Remember the day Jonathan submitted his nomination papers at the PDP national headquarters last year? He said offices are zoned only after the president and vice president have emerged. But what did Obasanjo say in Abuja, last week? He listed the six offices zoned/rotated as those of the president, vice president, president of the Senate, Speaker of the House of Representatives (all by election), Secretary to the Government of the Federation (by appointment), and chairman of the party (by appointment confirmed by election). Obasanjo then added: 'Mr President, it is that policy that brought me up as President in 1999 and brought President Yar'Adua up in 2007 and you up in 2011. It has given us some element of predictability, stability and order.'
But didn't Jonathan say the office of president is never zoned? Well, Obasanjo, the history-teacher, has taught him the home truth, even if on a self-serving basis. The truth is that the PDP zones all the six major offices, and has always done so since 1999, despite the sophistry that Jonathan attempted on the day he submitted his form to run as president. Instead of that futile attempt at self-justification, I believe Jonathan should rather have kept quiet. The things he said on that day are now being used against him.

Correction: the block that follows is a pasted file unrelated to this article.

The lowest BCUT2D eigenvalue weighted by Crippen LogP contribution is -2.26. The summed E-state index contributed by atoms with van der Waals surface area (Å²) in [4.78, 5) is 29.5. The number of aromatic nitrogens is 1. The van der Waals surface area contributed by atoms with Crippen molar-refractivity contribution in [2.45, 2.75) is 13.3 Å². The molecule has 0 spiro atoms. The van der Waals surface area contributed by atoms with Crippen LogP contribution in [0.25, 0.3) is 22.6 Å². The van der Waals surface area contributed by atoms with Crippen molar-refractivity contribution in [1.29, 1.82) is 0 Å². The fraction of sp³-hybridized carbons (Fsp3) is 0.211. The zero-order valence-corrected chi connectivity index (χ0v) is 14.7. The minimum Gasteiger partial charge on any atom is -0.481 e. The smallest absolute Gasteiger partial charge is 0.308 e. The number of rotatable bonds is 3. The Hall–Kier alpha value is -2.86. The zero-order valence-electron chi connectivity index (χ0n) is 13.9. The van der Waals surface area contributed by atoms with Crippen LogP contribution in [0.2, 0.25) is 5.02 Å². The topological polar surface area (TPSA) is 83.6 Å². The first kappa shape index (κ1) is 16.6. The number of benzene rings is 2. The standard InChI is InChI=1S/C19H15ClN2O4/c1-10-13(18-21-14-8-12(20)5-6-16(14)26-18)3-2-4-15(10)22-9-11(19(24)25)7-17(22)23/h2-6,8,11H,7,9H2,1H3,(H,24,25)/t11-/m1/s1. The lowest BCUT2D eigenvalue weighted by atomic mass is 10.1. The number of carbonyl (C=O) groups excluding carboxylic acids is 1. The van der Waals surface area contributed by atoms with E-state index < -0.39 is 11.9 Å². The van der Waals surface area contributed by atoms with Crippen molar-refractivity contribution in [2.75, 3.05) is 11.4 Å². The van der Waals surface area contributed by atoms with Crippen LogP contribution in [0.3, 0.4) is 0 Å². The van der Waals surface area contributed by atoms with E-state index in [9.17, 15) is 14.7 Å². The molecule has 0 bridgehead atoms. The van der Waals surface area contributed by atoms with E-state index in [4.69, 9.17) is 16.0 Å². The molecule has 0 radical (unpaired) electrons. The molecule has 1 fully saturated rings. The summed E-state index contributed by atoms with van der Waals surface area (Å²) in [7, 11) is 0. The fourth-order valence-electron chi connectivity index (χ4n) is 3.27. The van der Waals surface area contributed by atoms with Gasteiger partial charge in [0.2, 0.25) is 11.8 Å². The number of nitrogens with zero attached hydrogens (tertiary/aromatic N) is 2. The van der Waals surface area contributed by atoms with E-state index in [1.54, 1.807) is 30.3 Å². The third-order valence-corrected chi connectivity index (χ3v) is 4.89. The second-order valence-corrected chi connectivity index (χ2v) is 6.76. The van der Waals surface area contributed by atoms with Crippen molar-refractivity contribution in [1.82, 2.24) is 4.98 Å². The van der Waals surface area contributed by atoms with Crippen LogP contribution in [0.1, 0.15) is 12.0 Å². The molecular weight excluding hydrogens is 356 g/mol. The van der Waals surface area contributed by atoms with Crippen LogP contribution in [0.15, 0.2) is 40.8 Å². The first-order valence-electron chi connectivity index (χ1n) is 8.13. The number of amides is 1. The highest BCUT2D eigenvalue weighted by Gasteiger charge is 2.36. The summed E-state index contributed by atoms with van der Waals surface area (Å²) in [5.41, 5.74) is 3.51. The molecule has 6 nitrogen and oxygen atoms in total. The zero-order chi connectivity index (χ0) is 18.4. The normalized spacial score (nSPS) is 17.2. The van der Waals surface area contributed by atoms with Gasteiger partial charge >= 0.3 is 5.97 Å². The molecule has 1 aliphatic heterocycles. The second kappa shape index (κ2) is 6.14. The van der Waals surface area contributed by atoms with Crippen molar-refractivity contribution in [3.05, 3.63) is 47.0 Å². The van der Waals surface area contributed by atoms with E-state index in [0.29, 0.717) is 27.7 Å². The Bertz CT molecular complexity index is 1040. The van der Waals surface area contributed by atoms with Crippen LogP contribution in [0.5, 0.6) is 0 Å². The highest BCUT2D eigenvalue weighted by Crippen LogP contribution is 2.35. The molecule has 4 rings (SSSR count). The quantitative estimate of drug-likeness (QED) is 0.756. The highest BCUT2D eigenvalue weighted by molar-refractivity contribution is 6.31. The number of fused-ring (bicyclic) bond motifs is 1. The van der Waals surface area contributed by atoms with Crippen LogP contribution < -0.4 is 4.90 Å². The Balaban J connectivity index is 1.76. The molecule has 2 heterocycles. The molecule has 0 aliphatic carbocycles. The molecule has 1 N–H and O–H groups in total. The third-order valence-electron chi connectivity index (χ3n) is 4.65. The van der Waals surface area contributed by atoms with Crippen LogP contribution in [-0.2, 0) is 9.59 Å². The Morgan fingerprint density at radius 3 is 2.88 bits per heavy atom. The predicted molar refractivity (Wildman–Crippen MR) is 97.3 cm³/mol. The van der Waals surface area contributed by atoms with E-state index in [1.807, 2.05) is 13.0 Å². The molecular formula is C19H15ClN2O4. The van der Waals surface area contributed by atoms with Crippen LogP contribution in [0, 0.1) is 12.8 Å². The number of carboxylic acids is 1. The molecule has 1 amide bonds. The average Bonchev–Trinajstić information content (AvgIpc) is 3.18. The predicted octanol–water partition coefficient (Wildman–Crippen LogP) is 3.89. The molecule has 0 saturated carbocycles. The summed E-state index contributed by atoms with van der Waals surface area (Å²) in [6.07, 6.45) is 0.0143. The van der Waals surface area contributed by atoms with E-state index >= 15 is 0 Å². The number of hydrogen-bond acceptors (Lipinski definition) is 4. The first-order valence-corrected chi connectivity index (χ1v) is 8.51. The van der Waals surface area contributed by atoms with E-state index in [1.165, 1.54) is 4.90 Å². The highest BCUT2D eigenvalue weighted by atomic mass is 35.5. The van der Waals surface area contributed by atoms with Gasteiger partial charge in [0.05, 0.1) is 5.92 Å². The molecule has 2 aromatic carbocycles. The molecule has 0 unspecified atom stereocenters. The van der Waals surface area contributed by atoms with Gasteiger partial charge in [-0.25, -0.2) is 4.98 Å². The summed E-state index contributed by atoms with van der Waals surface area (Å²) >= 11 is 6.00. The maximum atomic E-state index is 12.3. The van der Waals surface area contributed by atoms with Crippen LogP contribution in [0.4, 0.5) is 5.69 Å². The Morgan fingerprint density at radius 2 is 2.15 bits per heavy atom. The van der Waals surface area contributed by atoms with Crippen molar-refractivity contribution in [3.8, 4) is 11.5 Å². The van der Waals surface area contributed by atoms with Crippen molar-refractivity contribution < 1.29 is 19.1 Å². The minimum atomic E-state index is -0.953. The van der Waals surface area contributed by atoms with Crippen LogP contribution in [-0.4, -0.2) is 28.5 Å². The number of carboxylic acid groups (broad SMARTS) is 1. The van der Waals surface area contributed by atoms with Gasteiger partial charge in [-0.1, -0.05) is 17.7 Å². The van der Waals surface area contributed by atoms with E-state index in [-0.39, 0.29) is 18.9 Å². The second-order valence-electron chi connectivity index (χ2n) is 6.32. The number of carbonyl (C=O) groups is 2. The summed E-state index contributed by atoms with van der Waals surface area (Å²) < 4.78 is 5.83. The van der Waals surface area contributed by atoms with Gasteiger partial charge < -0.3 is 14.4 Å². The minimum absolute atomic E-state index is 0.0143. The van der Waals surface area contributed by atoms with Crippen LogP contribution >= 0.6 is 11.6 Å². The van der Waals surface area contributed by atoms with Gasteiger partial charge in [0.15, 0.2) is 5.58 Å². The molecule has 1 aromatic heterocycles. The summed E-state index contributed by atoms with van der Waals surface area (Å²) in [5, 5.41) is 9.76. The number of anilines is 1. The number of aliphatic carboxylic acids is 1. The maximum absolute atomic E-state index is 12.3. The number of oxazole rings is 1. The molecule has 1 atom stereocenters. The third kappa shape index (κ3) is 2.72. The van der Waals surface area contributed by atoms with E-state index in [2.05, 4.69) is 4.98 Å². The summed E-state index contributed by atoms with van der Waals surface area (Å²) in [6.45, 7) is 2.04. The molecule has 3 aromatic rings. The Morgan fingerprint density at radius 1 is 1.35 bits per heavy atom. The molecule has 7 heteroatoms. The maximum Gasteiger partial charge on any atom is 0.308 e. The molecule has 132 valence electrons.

We shouted ourselves hoarse on the need to respect the zoning arrangement in the PDP, which was the fair, just, equitable and moral thing to do. They said we didn't brush our teeth, and that our mouths stank. So we kept quiet. We accepted the death and burial of zoning, and moved on. But now, to our consternation, they are saying zoning is well and alive. What duplicity! Chicanery. Perfidy.
But we insist; zoning is dead, and nobody will make the corpse walk. Not by any artifice. It is appointed unto man once to die, after that, judgment. Same for zoning. It is dead and buried, and no necromancer will wake it from its eternal sleep.
One of the fallout of the death of zoning is the emergence of a northerner as Speaker of the House of Representatives. Despite having just four lawmakers from the South-west, the PDP had zoned the office of Speaker to the region, which is against all the globally accepted tenets of democracy. Of course, Aminu Tambuwal from the North-west ran justifiably for the office, and roundly and soundly defeated the candidate of the establishment. It was a landslide, if ever there was one. The consequence of that was that the country's number 2 position, (vice president), number 3 position, (Senate president) and number 4, (Speaker, House of Representatives), are now in the hands of the same geo-political area. We asked for it when we killed zoning, and we got what we deserved. Talking of the numbers 3 and 4 positions at the Abuja BOT meeting, Obasanjo had said: 'Until now, on no account have two of these offices gone to one zone. It has been carefully observed and kept sacrosanct.'